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A Transformation Tale

Optimize Blog - July 11, 2016 - 0 comments

Transformations call for more than rhetoric and superficial conversations around change. Old and existing habits need to be challenged and potentially discarded as it becomes clear what new habits and behaviours are required to be learned. We find however that it is hard for some to achieve the objectivity needed to question and change their daily routine while they are still actively immersed in it.
In our experience corporate leaders in a transformation tend to default to the same things but just doing them cheaper or faster. However full cognitive and emotional complexity of the transformation process can only be successful when its leaders have sufficient opportunities for reflection and take time to create a picture of the future. In short, everyone affected by the transformation has to land on the same page.
The most energetic proponents of change are often naturally drawn to the rhetoric while for others the pressure of day-to-day events results in a complete lack of motivation to be involved with the need for change.
The transformation of any company or organization requires all leaders and employees to adopt a new view of its future, a future they must regard as essential. Before employees can arrive at this deep conviction, three things must be absolutely clear to them.
First, the “why” of the transformation program, as well as the “why now,” must persuade them. In addition, the benefits of success and the consequences for failing to act must be equally obvious. Second, the company’s new future—the “where to”—must be clear and exciting to everyone. Third, each employee must understand the personal benefits of the program. As we have stated many times before, the leadership must have credible answers to that natural question, “What’s in it for me?” To inspire genuine conviction, the program’s rationale and goal must withstand the toughest scrutiny from the most cynical observer.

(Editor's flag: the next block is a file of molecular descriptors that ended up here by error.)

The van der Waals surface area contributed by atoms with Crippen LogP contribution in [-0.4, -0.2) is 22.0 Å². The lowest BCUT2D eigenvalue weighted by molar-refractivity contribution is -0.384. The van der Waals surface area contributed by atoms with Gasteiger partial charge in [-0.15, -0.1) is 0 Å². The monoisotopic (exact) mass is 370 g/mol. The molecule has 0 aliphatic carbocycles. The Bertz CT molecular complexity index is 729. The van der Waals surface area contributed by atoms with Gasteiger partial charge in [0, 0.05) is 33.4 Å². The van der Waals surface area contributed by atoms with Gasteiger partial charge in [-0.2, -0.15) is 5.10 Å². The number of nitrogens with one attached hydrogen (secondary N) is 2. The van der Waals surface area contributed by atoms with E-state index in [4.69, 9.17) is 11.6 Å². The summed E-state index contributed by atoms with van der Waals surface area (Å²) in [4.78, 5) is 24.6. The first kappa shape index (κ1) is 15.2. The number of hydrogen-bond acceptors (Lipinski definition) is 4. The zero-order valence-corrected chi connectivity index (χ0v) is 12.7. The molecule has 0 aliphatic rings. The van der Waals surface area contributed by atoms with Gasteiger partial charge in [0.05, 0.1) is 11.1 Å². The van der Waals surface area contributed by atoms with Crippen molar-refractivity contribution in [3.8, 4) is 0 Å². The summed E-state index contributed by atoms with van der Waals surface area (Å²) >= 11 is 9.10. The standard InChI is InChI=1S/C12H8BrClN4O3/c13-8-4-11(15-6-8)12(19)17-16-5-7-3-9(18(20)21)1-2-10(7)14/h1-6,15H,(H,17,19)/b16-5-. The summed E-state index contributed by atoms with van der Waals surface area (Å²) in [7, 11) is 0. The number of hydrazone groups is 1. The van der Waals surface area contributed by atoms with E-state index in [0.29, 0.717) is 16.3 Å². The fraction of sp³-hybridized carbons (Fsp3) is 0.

But here is the rub. It needs to be recognized that leaders cannot create a compelling new reality simply by voicing the arguments supporting the need for change because human beings master complex new activities not by reading or thinking about them but through experience. A corporate transformation therefore requires that everyone in the organization has a direct, non-abstract experience. The vision cannot be brought to life through speeches, documents, and PowerPoint presentations as each individual must re-create it personally. Leaders can, however, create an environment where those required to transform can get an experiential perspective.
To help individuals cross their threshold of conviction, the leaders must provide a “screenplay” for the drama to come—a story showing why the company must transform itself, where it is heading, and how it will get there. The story must be so convincing and vivid that its readers will want to help it come true. Effectively framed, such a story can help people strengthen their conviction and start experiencing “the new world” even before it arrives.
Getting teams and individuals to move across that threshold of initial experience is undoubtedly the hardest task facing a leadership team trying to implement a corporate transformation. After all, the company’s leaders cannot know or experience anything on anyone else’s behalf.
The leadership group can’t transform individuals, but it can do much to foster their readiness to accept a transformation……..

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